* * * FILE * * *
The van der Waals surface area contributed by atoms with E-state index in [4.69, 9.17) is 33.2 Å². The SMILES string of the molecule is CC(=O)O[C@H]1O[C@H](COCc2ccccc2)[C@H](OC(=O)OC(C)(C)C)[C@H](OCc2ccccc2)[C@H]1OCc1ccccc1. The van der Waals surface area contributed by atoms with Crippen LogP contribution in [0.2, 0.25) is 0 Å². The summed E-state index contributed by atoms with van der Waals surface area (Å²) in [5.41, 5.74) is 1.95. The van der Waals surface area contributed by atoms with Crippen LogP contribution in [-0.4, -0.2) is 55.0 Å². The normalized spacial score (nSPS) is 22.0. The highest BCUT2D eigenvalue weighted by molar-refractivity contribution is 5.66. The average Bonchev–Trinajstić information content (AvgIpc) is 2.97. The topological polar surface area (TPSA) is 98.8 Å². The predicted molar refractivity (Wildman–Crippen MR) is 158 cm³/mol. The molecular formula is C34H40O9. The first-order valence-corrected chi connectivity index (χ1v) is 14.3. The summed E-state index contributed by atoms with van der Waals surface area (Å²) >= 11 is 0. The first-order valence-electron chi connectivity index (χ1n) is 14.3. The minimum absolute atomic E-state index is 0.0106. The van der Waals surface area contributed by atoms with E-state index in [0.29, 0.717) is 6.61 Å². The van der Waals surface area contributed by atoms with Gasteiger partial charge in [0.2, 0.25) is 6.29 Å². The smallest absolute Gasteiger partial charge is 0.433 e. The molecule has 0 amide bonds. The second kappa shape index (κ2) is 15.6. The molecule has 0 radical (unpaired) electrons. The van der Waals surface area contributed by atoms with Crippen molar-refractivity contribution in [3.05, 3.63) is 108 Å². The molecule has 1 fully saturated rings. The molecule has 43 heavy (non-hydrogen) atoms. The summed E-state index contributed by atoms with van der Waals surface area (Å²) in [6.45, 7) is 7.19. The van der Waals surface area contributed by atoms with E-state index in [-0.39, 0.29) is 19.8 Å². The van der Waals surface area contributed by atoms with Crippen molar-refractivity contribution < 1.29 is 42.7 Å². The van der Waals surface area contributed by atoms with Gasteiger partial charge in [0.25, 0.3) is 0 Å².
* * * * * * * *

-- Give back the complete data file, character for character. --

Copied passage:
The van der Waals surface area contributed by atoms with E-state index in [4.69, 9.17) is 33.2 Å². The SMILES string of the molecule is CC(=O)O[C@H]1O[C@H](COCc2ccccc2)[C@H](OC(=O)OC(C)(C)C)[C@H](OCc2ccccc2)[C@H]1OCc1ccccc1. The van der Waals surface area contributed by atoms with Crippen LogP contribution in [0.2, 0.25) is 0 Å². The summed E-state index contributed by atoms with van der Waals surface area (Å²) in [5.41, 5.74) is 1.95. The van der Waals surface area contributed by atoms with Crippen LogP contribution in [-0.4, -0.2) is 55.0 Å². The normalized spacial score (nSPS) is 22.0. The highest BCUT2D eigenvalue weighted by molar-refractivity contribution is 5.66. The average Bonchev–Trinajstić information content (AvgIpc) is 2.97. The topological polar surface area (TPSA) is 98.8 Å². The predicted molar refractivity (Wildman–Crippen MR) is 158 cm³/mol. The molecular formula is C34H40O9. The first-order valence-corrected chi connectivity index (χ1v) is 14.3. The summed E-state index contributed by atoms with van der Waals surface area (Å²) >= 11 is 0. The first-order valence-electron chi connectivity index (χ1n) is 14.3. The minimum absolute atomic E-state index is 0.0106. The van der Waals surface area contributed by atoms with E-state index in [0.29, 0.717) is 6.61 Å². The van der Waals surface area contributed by atoms with Gasteiger partial charge in [0.2, 0.25) is 6.29 Å². The smallest absolute Gasteiger partial charge is 0.433 e. The molecule has 0 amide bonds. The second kappa shape index (κ2) is 15.6. The molecule has 0 radical (unpaired) electrons. The van der Waals surface area contributed by atoms with Crippen molar-refractivity contribution in [3.05, 3.63) is 108 Å². The molecule has 1 fully saturated rings. The molecule has 43 heavy (non-hydrogen) atoms. The summed E-state index contributed by atoms with van der Waals surface area (Å²) in [6.45, 7) is 7.19. The van der Waals surface area contributed by atoms with E-state index in [-0.39, 0.29) is 19.8 Å². The van der Waals surface area contributed by atoms with Crippen molar-refractivity contribution < 1.29 is 42.7 Å². The van der Waals surface area contributed by atoms with Gasteiger partial charge in [0.25, 0.3) is 0 Å².